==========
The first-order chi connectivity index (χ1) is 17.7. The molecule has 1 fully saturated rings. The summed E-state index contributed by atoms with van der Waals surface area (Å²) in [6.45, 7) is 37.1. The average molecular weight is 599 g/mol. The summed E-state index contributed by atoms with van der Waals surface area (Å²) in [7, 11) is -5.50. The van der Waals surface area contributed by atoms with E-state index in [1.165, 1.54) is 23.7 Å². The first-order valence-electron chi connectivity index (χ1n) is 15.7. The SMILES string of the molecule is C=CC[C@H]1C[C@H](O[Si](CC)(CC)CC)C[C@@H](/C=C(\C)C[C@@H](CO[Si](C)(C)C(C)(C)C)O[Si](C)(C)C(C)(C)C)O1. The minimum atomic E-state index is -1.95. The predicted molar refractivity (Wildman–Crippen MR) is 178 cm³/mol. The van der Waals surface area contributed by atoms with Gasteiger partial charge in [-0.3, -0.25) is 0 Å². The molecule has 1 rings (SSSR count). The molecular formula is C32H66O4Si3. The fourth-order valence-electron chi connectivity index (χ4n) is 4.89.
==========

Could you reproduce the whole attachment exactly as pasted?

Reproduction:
The first-order chi connectivity index (χ1) is 17.7. The molecule has 1 fully saturated rings. The summed E-state index contributed by atoms with van der Waals surface area (Å²) in [6.45, 7) is 37.1. The average molecular weight is 599 g/mol. The summed E-state index contributed by atoms with van der Waals surface area (Å²) in [7, 11) is -5.50. The van der Waals surface area contributed by atoms with E-state index in [1.165, 1.54) is 23.7 Å². The first-order valence-electron chi connectivity index (χ1n) is 15.7. The SMILES string of the molecule is C=CC[C@H]1C[C@H](O[Si](CC)(CC)CC)C[C@@H](/C=C(\C)C[C@@H](CO[Si](C)(C)C(C)(C)C)O[Si](C)(C)C(C)(C)C)O1. The minimum atomic E-state index is -1.95. The predicted molar refractivity (Wildman–Crippen MR) is 178 cm³/mol. The van der Waals surface area contributed by atoms with Gasteiger partial charge in [-0.3, -0.25) is 0 Å². The molecule has 1 rings (SSSR count). The molecular formula is C32H66O4Si3. The fourth-order valence-electron chi connectivity index (χ4n) is 4.89.